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Bishop Burbidge ordains six men to the permanent diaconate

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Bishop Michael F. Burbidge ordained six men to the permanent diaconate at the Cathedral of St. Thomas More in Arlington Feb. 20. Newly ordained Deacon Edward O. Devlin was assigned to St. Ambrose Church in Annandale, Deacon Mark R. Jerge to St. John the Baptist Church in Front Royal, Deacon Matthew K. Noah to St. Theresa Church in Ashburn, Deacon Richard C. Vossler to Sacred Heart of Jesus Church in Winchester, Deacon Michael J. Watts to Precious Blood Church in Culpeper and Deacon Aaron L. Zaccagnino to St. Jude Church in Fredericksburg. 

The families of the newly ordained deacons as well as priests and fellow deacons were present to witness the ordination at the cathedral. Hundreds of others watched via livestream. 

In his homily, Bishop Burbidge urged the six men to remain humble in carrying out their ministry. “In addition to your preaching and teaching, please never forget that charity is at the heart of the ministry of the deacon, in imitation of Christ who bowed to wash the feet of his disciples, who came not to be served but to serve,” he said. “In these days both in our nation and in our commonwealth, you need to bow in service to the unborn, the elderly and the most vulnerable. Bow in service to the Gospel of life.”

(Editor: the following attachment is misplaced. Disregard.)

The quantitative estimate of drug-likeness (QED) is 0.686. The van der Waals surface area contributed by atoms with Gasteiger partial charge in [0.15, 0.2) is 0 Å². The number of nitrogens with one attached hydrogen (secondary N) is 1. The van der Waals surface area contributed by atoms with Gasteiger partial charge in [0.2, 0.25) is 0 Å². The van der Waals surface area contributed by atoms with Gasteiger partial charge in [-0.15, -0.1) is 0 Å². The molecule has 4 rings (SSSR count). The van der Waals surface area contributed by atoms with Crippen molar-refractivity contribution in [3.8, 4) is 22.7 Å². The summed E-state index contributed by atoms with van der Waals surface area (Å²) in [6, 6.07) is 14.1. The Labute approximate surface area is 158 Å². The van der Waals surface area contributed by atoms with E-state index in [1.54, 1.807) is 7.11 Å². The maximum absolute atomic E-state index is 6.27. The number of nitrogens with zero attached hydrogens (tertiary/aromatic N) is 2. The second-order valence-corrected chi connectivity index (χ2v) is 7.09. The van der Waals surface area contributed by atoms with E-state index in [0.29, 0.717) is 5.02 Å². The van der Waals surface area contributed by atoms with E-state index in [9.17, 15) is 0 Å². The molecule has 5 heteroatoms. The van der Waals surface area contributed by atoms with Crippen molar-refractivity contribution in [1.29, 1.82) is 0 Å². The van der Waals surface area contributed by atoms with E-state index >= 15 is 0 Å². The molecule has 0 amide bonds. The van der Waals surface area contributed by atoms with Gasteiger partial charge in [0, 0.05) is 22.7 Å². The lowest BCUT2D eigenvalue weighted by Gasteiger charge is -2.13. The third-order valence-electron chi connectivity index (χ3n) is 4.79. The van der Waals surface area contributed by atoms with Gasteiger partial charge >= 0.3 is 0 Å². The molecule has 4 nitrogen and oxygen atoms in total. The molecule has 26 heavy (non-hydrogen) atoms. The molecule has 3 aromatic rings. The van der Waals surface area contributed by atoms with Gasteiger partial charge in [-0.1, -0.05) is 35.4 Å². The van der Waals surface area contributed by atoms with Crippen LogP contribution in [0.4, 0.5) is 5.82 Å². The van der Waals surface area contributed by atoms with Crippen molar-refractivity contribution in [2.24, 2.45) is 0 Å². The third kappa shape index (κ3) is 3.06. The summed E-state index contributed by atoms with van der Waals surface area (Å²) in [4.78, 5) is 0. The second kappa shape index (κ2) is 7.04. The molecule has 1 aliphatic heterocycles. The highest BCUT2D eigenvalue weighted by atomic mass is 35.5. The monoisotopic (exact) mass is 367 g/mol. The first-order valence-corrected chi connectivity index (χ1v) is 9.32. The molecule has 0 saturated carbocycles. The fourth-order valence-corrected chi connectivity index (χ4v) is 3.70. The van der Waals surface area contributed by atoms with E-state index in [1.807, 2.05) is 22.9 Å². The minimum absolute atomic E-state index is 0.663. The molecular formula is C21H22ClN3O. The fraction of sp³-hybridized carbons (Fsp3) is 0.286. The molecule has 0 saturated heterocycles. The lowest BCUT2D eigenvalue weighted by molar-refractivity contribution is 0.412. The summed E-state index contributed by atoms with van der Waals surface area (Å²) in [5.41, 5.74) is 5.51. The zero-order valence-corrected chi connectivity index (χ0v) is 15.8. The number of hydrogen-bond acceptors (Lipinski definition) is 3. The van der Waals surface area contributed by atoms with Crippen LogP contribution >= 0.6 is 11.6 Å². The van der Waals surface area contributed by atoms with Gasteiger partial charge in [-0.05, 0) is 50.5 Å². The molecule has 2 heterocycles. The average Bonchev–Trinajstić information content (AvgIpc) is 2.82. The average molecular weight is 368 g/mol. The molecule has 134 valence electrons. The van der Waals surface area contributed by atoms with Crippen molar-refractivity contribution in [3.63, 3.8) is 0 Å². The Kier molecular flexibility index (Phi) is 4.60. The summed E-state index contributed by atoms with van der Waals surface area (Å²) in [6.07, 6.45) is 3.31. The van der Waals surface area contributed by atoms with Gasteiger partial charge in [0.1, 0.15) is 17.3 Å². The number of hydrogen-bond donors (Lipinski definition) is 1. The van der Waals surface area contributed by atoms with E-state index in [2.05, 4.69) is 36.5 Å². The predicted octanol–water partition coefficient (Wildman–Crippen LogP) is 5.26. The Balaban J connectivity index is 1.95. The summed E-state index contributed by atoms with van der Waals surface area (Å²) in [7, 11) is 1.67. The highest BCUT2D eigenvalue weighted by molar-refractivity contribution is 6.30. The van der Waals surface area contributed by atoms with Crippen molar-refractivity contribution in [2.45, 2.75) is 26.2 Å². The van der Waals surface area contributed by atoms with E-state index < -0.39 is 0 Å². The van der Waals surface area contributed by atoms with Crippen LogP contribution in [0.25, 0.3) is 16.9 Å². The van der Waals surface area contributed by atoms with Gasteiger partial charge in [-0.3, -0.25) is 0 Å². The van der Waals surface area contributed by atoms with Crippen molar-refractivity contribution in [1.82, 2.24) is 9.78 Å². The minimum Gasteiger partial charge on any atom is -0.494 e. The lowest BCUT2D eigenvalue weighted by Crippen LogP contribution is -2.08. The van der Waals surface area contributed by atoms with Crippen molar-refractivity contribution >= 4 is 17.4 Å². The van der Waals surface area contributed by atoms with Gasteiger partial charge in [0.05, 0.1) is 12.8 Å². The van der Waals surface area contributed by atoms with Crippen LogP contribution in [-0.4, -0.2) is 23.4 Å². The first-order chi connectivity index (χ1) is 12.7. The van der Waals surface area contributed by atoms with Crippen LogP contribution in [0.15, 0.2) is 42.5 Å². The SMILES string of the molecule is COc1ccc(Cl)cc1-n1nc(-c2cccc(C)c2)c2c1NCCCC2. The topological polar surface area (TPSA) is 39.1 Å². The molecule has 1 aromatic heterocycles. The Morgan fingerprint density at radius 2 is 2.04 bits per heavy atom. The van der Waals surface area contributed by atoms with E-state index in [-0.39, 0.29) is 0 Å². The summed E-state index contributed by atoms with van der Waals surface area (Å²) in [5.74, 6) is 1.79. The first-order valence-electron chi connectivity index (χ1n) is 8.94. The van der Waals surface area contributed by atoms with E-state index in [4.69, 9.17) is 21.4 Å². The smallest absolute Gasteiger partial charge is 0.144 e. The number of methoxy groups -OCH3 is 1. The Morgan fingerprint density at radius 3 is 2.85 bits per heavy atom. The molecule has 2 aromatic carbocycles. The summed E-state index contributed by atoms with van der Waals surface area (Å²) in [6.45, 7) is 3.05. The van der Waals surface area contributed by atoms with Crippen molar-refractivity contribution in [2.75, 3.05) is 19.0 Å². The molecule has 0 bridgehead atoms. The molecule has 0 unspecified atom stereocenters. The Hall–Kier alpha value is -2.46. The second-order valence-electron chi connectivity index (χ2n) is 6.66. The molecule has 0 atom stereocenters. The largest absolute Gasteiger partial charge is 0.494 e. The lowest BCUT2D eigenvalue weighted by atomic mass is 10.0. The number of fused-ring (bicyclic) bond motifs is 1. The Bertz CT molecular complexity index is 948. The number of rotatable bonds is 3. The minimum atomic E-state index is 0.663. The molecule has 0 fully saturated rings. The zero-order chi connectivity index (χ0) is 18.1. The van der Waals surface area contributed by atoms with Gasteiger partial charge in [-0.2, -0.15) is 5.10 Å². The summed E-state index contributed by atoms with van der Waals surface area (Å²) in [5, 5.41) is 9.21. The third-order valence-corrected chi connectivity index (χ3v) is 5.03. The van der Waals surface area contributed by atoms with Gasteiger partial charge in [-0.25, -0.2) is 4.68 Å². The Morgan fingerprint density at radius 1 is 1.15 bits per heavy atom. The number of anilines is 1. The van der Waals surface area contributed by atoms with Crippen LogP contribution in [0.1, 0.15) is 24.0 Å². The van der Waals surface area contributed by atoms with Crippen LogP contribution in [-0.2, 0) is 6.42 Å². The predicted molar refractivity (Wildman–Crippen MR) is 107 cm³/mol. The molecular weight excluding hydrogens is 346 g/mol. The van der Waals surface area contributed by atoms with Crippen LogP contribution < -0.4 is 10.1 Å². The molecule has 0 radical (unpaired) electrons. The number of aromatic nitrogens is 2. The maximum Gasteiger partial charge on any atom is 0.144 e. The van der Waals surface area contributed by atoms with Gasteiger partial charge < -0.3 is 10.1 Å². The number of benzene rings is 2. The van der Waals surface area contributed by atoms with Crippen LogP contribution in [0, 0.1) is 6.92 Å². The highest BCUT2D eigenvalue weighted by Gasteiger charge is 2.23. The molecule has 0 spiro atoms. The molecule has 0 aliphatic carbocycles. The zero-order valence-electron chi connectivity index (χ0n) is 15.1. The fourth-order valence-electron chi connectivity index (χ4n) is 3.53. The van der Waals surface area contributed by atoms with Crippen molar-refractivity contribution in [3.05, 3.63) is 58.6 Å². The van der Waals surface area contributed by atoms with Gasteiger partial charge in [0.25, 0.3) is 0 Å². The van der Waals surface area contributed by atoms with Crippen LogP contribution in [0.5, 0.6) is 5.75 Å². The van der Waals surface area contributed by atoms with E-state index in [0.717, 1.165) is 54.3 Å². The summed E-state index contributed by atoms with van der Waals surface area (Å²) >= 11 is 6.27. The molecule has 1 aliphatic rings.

Meet the new permanent deacons 

After the homily, the soon-to-be deacons stood before Bishop Burbidge and promised to follow Christ's example in their ministry. One by one, they knelt before the Bishop and promised him obedience. The six men then prostrated themselves before the altar as the litany of saints was sung. Then, as they knelt again, Bishop Burbidge laid his hands on each of their heads. Next, he prayed the prayer of ordination over them. Each new deacon was vested in a stole and dalmatic by a deacon or priest friend. 

Unlike transitional deacons, permanent deacons are ordained clergy not on the path to priesthood. They may be married prior to ordination. Deacons can assist at the Mass by proclaiming the Gospel, giving the homily, serving at the altar and distributing Communion. Deacons may preside over funerals, witness weddings and perform baptisms. 

Deacon Jerge, a husband, father of five and parishioner of St. John the Baptist, was grateful he was ordained during the year of St. Joseph as proclaimed by Pope Francis. “I have a very big devotion to St. Joseph,” he said. “Who would’ve ever thought that here I would be ordained in this year, so to me, it’s just a gift,” he said.

Aaron L. Zaccagnino is vested with the help of Deacon Richard A. Cronican during the Mass of ordination at the Cathedral of St. Thomas More in Arlington Feb. 20. 

ZOEY MARAIST  |  CATHOLIC HERALD

DO 80 VThe road to his ordination was a long journey, said Deacon Jerge. He began discerning a call at age 30. “I was discerning with my pastor who actually (vested) me, Father (Gerald) Weymes, but I was too young and (I had a) very young family and the diocese didn’t even have the diaconate (program) back then,” he said. “God put all things together 25 years later and here we are.”

Deacon Jerge said he felt joyful at the conclusion of the Mass. “I could probably sit here and cry for an hour if people would let me,” he said.

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To learn more about the permanent diaconate, go here



© Arlington Catholic Herald 2021

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